Swan Point Cemetery is one of the most beautiful cemeteries in the United States, and several distinguished architects and planners contributed to its development including its original designer Niles B. Schubarth, Horace W.S. Cleveland, the Olmstead Brothers, Thomas A. Tefft (who is also buried here), James C. Bucklin, Alfred Stone, and John Hutchins Cady, in addition to generations of horticulturalists and local guardians. Swan Point served as a central burial site for Providence. In the late 19th century hundreds of bodies were re-buried here from the First Congregational Society, the West Burial Ground and original cemeteries from the Rhode Island colony and early Republic. On July 2, 1847 the grounds were consecrated with services conducted on "the eastern slope" by Reverend Nathan B. Crooker (Saint John's Episcopal Church); Reverend Samuel Osgood (Westminster Congregational Church); Reverend John P. Cleveland (Beneficent Congregational Church); and President Francis Wayland (Brown University) gave the dedicatory address. Music was provided by the Beethoven Society. "Pastor's Rest" was erected in 1850 to mark the remains of Reverend Enos Hitchcock (pastor for the First Congregational Society 1783 - 1803). Remains from the West Burial Ground were "widely scattered through the old portion of the grounds, with concentrated areas in the southeast section between Forest and Side Hill avenues, in the east section between Beach and Willow avenues, and in the west section bordering Prospect Avenue."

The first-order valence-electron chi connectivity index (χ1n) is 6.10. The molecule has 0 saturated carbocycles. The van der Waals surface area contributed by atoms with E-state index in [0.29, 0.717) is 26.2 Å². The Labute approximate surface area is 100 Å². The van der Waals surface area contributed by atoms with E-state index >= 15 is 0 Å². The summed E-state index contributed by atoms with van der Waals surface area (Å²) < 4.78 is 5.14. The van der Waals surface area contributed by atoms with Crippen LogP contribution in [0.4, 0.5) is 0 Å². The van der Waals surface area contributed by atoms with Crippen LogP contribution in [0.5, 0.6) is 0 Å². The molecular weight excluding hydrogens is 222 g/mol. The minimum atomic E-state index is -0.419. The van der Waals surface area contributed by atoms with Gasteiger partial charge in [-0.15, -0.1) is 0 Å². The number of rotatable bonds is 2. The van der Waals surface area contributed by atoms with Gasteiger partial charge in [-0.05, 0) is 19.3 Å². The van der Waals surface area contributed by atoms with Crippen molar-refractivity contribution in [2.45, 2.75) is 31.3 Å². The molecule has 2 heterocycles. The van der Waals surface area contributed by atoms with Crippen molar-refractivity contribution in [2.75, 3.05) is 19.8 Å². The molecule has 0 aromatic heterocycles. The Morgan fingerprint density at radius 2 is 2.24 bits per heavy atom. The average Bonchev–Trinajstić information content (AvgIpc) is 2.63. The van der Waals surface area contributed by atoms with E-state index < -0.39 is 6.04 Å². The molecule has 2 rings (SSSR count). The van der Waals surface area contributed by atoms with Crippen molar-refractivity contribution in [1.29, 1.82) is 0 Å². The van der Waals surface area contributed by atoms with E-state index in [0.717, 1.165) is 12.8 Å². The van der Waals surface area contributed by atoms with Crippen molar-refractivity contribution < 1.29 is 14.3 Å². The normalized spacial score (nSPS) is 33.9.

Early rules for the cemetery revealed who, how, and when visitors came to Swan Point. 1847 rules included the following restrictions:

Observe the proprieties of a place consecrated to the tender association of the living with the dead; and abstain from injuring trees and shrubs, not plucking even the violet that springs by the grave of a child; for it is an emblem of immortality, for the consolation of bereavement and sorrow. (Cady)

The plan for the cemetery was laid out following Andrew Jackson Downing's rules for landscape design which emphasized the "adaptation of man-made elements to the peculiarities of each site and the desirability of picturesque and naturalistic effects achieved through irregularity and asymmetry in structure and plantings." Places were named following nature: Forest Hill, Cedar Knoll, Sidehill Avenue, Laurel Way, Magnolia Path.

As the tour shows, there are different leaders in the cemetery from art, civil rights, industry, military, politics and literary history. Additionally, Swan Point Cemetery contains memorials and the remains to both prominent and lesserknown Rhode Islanders. As history is source-driven, this investigation does not show a representative example of who is buried in Swan Point; rather, this study builds on what is available in published sources. There are undoubtedly many more compelling entries to add to this history and this site represents a beginning.

In many ways, Swan Point Cemetery represents a microcosm of Providence history in both the residents and memorials here, and in the Cemetery's own history as an institution. It is still a receiving cemetery and there are plots available. Undoubtedly, interments from the twentieth century – demonstrating the diversity of Providence resulting from its waves of “new” immigration over the last hundred years – have yet to be documented. We look forward to seeing that history acknowledged in scholarship and at the Cemetery.

copyright 2012